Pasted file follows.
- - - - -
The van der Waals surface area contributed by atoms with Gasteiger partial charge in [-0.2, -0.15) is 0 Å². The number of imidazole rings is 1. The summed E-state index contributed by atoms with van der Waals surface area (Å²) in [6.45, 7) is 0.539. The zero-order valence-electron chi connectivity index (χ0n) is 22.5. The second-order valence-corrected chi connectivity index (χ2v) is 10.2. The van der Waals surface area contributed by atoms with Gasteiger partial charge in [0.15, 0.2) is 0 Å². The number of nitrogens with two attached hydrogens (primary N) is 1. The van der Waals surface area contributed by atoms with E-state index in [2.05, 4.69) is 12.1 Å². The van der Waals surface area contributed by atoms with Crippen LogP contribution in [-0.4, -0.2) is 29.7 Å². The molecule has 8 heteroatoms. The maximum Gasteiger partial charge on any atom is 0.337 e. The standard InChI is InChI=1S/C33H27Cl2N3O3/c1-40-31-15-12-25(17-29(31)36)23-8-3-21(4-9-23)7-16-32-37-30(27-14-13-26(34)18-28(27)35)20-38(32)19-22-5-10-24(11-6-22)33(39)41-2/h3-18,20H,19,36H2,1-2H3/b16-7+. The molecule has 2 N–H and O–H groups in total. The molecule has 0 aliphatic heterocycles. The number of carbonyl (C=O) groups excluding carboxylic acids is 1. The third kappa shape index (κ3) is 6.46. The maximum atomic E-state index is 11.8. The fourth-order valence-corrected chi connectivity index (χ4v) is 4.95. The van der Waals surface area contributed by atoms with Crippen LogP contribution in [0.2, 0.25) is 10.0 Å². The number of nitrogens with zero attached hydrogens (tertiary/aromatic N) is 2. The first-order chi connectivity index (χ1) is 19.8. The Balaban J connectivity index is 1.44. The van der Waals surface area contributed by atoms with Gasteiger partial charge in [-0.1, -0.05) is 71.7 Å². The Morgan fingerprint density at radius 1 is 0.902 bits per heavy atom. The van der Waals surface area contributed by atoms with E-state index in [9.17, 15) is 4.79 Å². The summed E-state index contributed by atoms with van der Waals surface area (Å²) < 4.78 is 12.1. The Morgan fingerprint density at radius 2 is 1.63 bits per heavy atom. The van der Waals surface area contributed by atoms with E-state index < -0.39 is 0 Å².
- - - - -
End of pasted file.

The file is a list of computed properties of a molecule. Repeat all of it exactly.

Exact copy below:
The van der Waals surface area contributed by atoms with Gasteiger partial charge in [-0.2, -0.15) is 0 Å². The number of imidazole rings is 1. The summed E-state index contributed by atoms with van der Waals surface area (Å²) in [6.45, 7) is 0.539. The zero-order valence-electron chi connectivity index (χ0n) is 22.5. The second-order valence-corrected chi connectivity index (χ2v) is 10.2. The van der Waals surface area contributed by atoms with Gasteiger partial charge in [0.15, 0.2) is 0 Å². The number of nitrogens with two attached hydrogens (primary N) is 1. The van der Waals surface area contributed by atoms with E-state index in [2.05, 4.69) is 12.1 Å². The van der Waals surface area contributed by atoms with Crippen LogP contribution in [-0.4, -0.2) is 29.7 Å². The molecule has 8 heteroatoms. The maximum Gasteiger partial charge on any atom is 0.337 e. The standard InChI is InChI=1S/C33H27Cl2N3O3/c1-40-31-15-12-25(17-29(31)36)23-8-3-21(4-9-23)7-16-32-37-30(27-14-13-26(34)18-28(27)35)20-38(32)19-22-5-10-24(11-6-22)33(39)41-2/h3-18,20H,19,36H2,1-2H3/b16-7+. The molecule has 2 N–H and O–H groups in total. The molecule has 0 aliphatic heterocycles. The number of carbonyl (C=O) groups excluding carboxylic acids is 1. The third kappa shape index (κ3) is 6.46. The maximum atomic E-state index is 11.8. The fourth-order valence-corrected chi connectivity index (χ4v) is 4.95. The van der Waals surface area contributed by atoms with Crippen LogP contribution in [0.2, 0.25) is 10.0 Å². The number of nitrogens with zero attached hydrogens (tertiary/aromatic N) is 2. The first-order chi connectivity index (χ1) is 19.8. The Balaban J connectivity index is 1.44. The van der Waals surface area contributed by atoms with Gasteiger partial charge in [-0.1, -0.05) is 71.7 Å². The Morgan fingerprint density at radius 1 is 0.902 bits per heavy atom. The van der Waals surface area contributed by atoms with E-state index in [9.17, 15) is 4.79 Å². The summed E-state index contributed by atoms with van der Waals surface area (Å²) < 4.78 is 12.1. The Morgan fingerprint density at radius 2 is 1.63 bits per heavy atom. The van der Waals surface area contributed by atoms with E-state index < -0.39 is 0 Å².